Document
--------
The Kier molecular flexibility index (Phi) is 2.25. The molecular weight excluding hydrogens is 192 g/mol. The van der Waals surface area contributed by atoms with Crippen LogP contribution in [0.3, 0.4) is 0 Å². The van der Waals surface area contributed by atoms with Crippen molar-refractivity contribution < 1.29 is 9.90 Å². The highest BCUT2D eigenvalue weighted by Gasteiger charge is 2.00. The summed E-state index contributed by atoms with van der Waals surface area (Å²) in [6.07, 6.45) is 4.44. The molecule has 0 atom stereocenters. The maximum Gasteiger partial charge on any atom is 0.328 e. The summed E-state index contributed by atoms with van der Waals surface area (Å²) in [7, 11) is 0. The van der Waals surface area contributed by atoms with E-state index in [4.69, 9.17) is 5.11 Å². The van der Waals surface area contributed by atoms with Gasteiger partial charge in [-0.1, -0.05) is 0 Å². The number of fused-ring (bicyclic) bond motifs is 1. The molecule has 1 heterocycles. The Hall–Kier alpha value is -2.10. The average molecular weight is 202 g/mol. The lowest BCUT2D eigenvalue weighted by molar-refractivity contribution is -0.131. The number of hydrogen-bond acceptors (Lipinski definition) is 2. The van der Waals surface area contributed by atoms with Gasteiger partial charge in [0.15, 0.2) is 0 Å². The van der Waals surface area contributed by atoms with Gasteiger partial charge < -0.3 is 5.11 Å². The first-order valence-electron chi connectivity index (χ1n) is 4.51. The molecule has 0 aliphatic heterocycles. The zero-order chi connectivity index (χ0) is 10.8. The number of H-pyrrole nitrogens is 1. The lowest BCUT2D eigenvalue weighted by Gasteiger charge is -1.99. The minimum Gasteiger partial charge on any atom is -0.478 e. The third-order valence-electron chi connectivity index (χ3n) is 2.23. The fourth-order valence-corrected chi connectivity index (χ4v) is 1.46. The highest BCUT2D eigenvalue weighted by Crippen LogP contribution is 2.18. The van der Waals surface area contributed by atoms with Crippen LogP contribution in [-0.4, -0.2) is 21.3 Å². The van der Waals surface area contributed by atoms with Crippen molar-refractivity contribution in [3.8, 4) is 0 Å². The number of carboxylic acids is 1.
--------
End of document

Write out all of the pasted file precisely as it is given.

The Kier molecular flexibility index (Phi) is 2.25. The molecular weight excluding hydrogens is 192 g/mol. The van der Waals surface area contributed by atoms with Crippen LogP contribution in [0.3, 0.4) is 0 Å². The van der Waals surface area contributed by atoms with Crippen molar-refractivity contribution < 1.29 is 9.90 Å². The highest BCUT2D eigenvalue weighted by Gasteiger charge is 2.00. The summed E-state index contributed by atoms with van der Waals surface area (Å²) in [6.07, 6.45) is 4.44. The molecule has 0 atom stereocenters. The maximum Gasteiger partial charge on any atom is 0.328 e. The summed E-state index contributed by atoms with van der Waals surface area (Å²) in [7, 11) is 0. The van der Waals surface area contributed by atoms with E-state index in [4.69, 9.17) is 5.11 Å². The van der Waals surface area contributed by atoms with Gasteiger partial charge in [-0.1, -0.05) is 0 Å². The number of fused-ring (bicyclic) bond motifs is 1. The molecule has 1 heterocycles. The Hall–Kier alpha value is -2.10. The average molecular weight is 202 g/mol. The lowest BCUT2D eigenvalue weighted by molar-refractivity contribution is -0.131. The number of hydrogen-bond acceptors (Lipinski definition) is 2. The van der Waals surface area contributed by atoms with Gasteiger partial charge in [0.15, 0.2) is 0 Å². The van der Waals surface area contributed by atoms with Gasteiger partial charge < -0.3 is 5.11 Å². The first-order valence-electron chi connectivity index (χ1n) is 4.51. The molecule has 0 aliphatic heterocycles. The zero-order chi connectivity index (χ0) is 10.8. The number of H-pyrrole nitrogens is 1. The lowest BCUT2D eigenvalue weighted by Gasteiger charge is -1.99. The minimum Gasteiger partial charge on any atom is -0.478 e. The third-order valence-electron chi connectivity index (χ3n) is 2.23. The fourth-order valence-corrected chi connectivity index (χ4v) is 1.46. The highest BCUT2D eigenvalue weighted by Crippen LogP contribution is 2.18. The van der Waals surface area contributed by atoms with Crippen LogP contribution in [-0.4, -0.2) is 21.3 Å². The van der Waals surface area contributed by atoms with Crippen molar-refractivity contribution in [3.8, 4) is 0 Å². The number of carboxylic acids is 1.